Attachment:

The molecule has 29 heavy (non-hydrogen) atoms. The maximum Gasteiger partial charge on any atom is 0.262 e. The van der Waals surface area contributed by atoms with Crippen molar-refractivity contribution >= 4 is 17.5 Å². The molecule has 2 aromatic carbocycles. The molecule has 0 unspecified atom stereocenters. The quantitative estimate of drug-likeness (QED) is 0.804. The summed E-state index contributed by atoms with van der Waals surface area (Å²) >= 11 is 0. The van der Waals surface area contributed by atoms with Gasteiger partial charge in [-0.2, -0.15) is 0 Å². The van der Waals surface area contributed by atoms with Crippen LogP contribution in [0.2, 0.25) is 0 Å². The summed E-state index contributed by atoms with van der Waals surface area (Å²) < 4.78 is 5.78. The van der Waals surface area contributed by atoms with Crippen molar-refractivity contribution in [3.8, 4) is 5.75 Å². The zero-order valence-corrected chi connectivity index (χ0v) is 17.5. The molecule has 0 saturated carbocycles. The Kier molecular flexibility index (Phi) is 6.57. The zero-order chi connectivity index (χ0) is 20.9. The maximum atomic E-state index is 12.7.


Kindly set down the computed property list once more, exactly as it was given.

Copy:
The molecule has 29 heavy (non-hydrogen) atoms. The maximum Gasteiger partial charge on any atom is 0.262 e. The van der Waals surface area contributed by atoms with Crippen molar-refractivity contribution >= 4 is 17.5 Å². The molecule has 2 aromatic carbocycles. The molecule has 0 unspecified atom stereocenters. The quantitative estimate of drug-likeness (QED) is 0.804. The summed E-state index contributed by atoms with van der Waals surface area (Å²) >= 11 is 0. The van der Waals surface area contributed by atoms with Gasteiger partial charge in [-0.2, -0.15) is 0 Å². The van der Waals surface area contributed by atoms with Crippen LogP contribution in [0.2, 0.25) is 0 Å². The summed E-state index contributed by atoms with van der Waals surface area (Å²) < 4.78 is 5.78. The van der Waals surface area contributed by atoms with Crippen molar-refractivity contribution in [3.8, 4) is 5.75 Å². The zero-order valence-corrected chi connectivity index (χ0v) is 17.5. The molecule has 0 saturated carbocycles. The Kier molecular flexibility index (Phi) is 6.57. The zero-order chi connectivity index (χ0) is 20.9. The maximum atomic E-state index is 12.7.